Mumbai is facing an environmental crisis due to increasing air pollution levels. This has been caused by a combination of factors, including rapid industrialization, a surge in the number of vehicles on the roads, and inefficient waste management.
The Air Quality Index (AQI) of Mumbai is currently at an unhealthy level, with PM2.5 and PM10 particulates at 92 µg/m³ and 223 µg/m³ respectively. This can have serious health implications, particularly for those who are sensitive to air pollution, and has been linked to a range of respiratory and cardiovascular issues.
Furthermore, the AQI levels in the residential area of Sector-19A Nerul, Navi Mumbai, are even higher, with a PM10 particulate level at 102 µg/m³, and an O3 AQI at 32. This indicates that air quality in the region is deteriorating rapidly, and that more needs to be done to mitigate the problem.
The government should make it a priority to reduce air pollution in Mumbai, for the sake of the health of its citizens.
The financial capital of India, Mumbai, is now competing with the national capital, Delhi, for the title of having the worst air quality. Traffic emissions, construction operations, paved and unpaved road dust, landfills, open rubbish burning, and industrial emissions are the major causes of air pollution in Mumbai. Road and construction dust is the major source of pollution in Mumbai, contributing to 29% of the PM (Particulate Matter) present in the air.
Power generation plants are the biggest contributors to air pollution in Mumbai, followed by heavy-duty vehicles running on diesel. Deforestation and air quality awareness are also factors that contribute to the deteriorating air quality in the city. Solutions to the air pollution problem include boosting mass public transport, reducing deforestation, and improving air quality awareness.
Air pollution in the city of Mumbai has been a serious issue for many decades now. According to a report from the Ministry of Environment and Forest (MOEF), Mumbai recorded the highest number of deaths due to air pollution in 2018. The report states that about 11,000 people died due to air pollution in Mumbai in 2018, which accounts for nearly 20% of all air pollution deaths in the country.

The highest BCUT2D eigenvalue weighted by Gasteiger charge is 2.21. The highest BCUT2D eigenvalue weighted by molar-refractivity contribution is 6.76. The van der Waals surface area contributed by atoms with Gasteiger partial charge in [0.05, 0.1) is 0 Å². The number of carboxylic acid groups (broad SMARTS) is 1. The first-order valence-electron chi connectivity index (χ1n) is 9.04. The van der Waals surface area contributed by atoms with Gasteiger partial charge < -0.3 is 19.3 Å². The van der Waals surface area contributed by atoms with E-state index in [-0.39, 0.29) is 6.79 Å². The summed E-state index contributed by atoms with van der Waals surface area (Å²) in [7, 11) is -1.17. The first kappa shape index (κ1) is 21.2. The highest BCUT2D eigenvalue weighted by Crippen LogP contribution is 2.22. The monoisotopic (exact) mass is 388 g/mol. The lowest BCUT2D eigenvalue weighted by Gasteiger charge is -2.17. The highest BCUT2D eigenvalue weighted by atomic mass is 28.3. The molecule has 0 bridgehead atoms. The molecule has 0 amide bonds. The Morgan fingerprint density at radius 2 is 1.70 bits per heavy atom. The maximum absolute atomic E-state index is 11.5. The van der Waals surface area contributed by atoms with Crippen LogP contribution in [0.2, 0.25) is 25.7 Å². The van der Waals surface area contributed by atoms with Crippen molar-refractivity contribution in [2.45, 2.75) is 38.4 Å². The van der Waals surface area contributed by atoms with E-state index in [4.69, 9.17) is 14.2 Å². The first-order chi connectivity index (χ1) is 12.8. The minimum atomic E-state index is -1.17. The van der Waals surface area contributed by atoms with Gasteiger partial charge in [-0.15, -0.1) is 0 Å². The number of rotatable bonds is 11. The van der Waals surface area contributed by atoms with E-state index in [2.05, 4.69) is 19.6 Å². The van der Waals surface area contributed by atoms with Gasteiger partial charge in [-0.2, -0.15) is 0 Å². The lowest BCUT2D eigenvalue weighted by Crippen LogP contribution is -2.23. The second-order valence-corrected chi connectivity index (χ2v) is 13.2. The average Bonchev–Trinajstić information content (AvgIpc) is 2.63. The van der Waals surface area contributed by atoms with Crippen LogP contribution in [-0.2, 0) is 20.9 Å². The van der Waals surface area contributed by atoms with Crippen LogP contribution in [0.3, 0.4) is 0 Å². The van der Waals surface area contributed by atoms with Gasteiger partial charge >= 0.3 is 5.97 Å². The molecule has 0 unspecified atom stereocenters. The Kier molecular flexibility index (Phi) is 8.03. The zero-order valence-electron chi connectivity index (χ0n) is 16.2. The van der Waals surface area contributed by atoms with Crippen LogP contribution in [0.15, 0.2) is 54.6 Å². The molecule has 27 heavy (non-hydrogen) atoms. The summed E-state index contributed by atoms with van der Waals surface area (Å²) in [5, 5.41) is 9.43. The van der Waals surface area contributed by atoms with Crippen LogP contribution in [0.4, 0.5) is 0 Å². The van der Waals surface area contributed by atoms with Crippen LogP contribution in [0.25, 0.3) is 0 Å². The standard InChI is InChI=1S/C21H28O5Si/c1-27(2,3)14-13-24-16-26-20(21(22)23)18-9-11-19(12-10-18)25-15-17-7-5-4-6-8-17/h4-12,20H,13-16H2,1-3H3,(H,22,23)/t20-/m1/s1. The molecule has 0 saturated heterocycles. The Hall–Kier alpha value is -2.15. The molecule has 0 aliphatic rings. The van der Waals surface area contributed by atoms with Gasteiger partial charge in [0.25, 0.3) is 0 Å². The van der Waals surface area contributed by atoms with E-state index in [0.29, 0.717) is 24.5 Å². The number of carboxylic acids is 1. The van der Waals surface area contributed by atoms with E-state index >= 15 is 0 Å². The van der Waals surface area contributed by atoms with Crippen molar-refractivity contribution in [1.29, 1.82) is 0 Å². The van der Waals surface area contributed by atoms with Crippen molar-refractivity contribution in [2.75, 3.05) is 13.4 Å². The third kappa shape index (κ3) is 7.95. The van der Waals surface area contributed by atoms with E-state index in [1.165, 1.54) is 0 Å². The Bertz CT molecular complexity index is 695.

The number of deaths now has increased to 13,444 in Mumbai, due to a number of factors such as an increase in vehicular emissions, industrial emissions, and the burning of biomass. The city also faces an alarming level of air pollution due to construction activities and open burning.
The air pollution has been linked to serious respiratory and cardiovascular health issues, prompting authorities to take steps to mitigate the problem. The government has implemented measures like tightening emission norms and promoting public transport, but more needs to be done.
It is clear that much more needs to be done to reduce air pollution in Mumbai. To tackle this issue effectively, the government needs to focus on reducing vehicular emissions, industrial emissions, and open burning, and should also promote the use of cleaner fuels and energy sources. Additionally, the government should encourage citizens to adopt greener lifestyles, and should enforce strict regulations to limit air pollution.